I’m writing a series of posts about my experiences at CMK. They’re not necessarily in chronological order. They’ll all make better sense together, so check back and read the whole series. Tonight I write about someone I will not name. I met her at Constructing Modern Knowledge. Her name and role are not important (for […]Read More #CMK18 – Make Magic Happen. Believe in People.
I’m writing a series of posts about my experiences at CMK. They’re not necessarily in chronological order. They’ll all make better sense together, so check back and read the whole series. On the night before the project carnival at CMK, the makerspace stays open late. As I’d spent the afternoon working on and off with […]Read More #CMK18 – Writing Poems in the Makerspace
Some days can blow your whole heart wide open, and remind you why you do what you do. Or at least why what you do matters. I had one earlier and it’s still on my mind. Our library, like most, is a safe place for folks who don’t have any other safe places to go […]Read More The Enormity of Little Things That Are Huge
Over the weekend, I read Dan’s post. I thought it was the right thing to say, and a good way to think about moving a networkish kind of community-esque thing into a better place in a time of networked publicness1 . Stephen’s take is a good reminder of one of my Internet teacher pet peeves: And […]Read More Seek Less Permission
At the library, I’m working with a team of really smart folks who want to offer the best opportunities for our patrons1. One of the reasons I wanted to work with the Clearview Library District was the intensity with which they run programs and events. They – now we – are always hosting active, hands-on […]Read More Making a Maker Space. Again.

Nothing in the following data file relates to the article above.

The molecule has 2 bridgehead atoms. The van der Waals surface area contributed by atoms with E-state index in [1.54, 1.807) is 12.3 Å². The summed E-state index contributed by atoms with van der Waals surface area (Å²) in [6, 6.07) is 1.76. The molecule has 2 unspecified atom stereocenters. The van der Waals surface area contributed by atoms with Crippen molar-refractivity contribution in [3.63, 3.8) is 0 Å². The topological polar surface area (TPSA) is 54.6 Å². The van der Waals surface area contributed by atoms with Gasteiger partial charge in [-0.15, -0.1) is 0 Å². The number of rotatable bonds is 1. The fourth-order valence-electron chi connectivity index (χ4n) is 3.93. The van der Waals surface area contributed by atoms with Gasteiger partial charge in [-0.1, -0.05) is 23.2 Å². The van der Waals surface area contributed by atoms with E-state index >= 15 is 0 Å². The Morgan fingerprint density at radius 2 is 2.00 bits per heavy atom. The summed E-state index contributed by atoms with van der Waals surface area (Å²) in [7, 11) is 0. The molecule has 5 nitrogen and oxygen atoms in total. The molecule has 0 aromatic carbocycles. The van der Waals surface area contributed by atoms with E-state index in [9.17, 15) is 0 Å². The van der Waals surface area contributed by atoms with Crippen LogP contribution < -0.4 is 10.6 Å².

A couple of years ago, when I was doing some regular work for an area art museum, my daughter, Ani, asked me if, on our next trip to visit the museum, it’d be okay if we took along some of her artwork to show the museum. That was a tricky conversation we had to have […]Read More Where’s Your Refrigerator?
One of the really difficult things about giving students meaningful choices is that they will sometimes make horrible ones. This isn’t a school problem, so much, as it is a democracy problem. And I’ve met plenty of people who don’t feel that all adults are able to make good choices, either. People don’t always make […]Read More Allowing (And Accepting) Students' Choices Is Hard
It’s probably a month or two ago now that I was talking with my friend Ben about programming and some of the work that he’s exploring and that I’m involved in. There’s a project in my school district, folks working to figure out how to encourage computer science as the “fourth r” alongside reading, ‘riting, […]Read More When Programming Becomes Persuasion
There are some questions that students and teachers ask that we really need to stop asking. No, that’s not quite right – we need to start asking them differently. When I was in the classroom, my students always, in the course of receiving an assignment from me, would ask “How long does this need to […]Read More “How Many Minutes Should We Spend on the iPad?”
For quite a while now, I’ve been concerned that not enough writing is going on in our classrooms1. It seems as though we really want our students to write, but we never seem to give them time or models of writing. Now that devices are going into our classrooms, I regularly see concerns raised that […]Read More Keyboards? Who Needs Keyboards?